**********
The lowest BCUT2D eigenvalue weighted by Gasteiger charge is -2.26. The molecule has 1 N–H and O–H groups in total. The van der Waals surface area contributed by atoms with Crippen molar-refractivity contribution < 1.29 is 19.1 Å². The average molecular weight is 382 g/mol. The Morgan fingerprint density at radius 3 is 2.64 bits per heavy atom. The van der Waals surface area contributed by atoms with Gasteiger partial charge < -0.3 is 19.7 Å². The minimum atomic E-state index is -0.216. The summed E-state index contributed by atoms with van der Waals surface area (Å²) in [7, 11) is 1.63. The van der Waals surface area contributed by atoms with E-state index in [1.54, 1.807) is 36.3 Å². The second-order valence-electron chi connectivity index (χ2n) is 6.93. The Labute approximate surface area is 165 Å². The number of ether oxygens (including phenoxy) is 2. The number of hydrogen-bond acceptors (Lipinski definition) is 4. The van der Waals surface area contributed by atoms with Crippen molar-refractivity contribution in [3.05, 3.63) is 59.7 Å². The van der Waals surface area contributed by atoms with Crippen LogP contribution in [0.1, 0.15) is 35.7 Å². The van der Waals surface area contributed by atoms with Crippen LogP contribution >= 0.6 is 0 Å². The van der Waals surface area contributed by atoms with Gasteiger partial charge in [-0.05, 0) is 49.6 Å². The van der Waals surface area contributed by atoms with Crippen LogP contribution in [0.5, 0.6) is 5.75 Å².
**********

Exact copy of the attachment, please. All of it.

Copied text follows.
The lowest BCUT2D eigenvalue weighted by Gasteiger charge is -2.26. The molecule has 1 N–H and O–H groups in total. The van der Waals surface area contributed by atoms with Crippen molar-refractivity contribution < 1.29 is 19.1 Å². The average molecular weight is 382 g/mol. The Morgan fingerprint density at radius 3 is 2.64 bits per heavy atom. The van der Waals surface area contributed by atoms with Gasteiger partial charge < -0.3 is 19.7 Å². The minimum atomic E-state index is -0.216. The summed E-state index contributed by atoms with van der Waals surface area (Å²) in [7, 11) is 1.63. The van der Waals surface area contributed by atoms with E-state index in [1.54, 1.807) is 36.3 Å². The second-order valence-electron chi connectivity index (χ2n) is 6.93. The Labute approximate surface area is 165 Å². The number of ether oxygens (including phenoxy) is 2. The number of hydrogen-bond acceptors (Lipinski definition) is 4. The van der Waals surface area contributed by atoms with Crippen molar-refractivity contribution in [3.05, 3.63) is 59.7 Å². The van der Waals surface area contributed by atoms with Crippen LogP contribution in [0.1, 0.15) is 35.7 Å². The van der Waals surface area contributed by atoms with Crippen LogP contribution >= 0.6 is 0 Å². The van der Waals surface area contributed by atoms with Gasteiger partial charge in [-0.05, 0) is 49.6 Å². The van der Waals surface area contributed by atoms with Crippen LogP contribution in [0.5, 0.6) is 5.75 Å².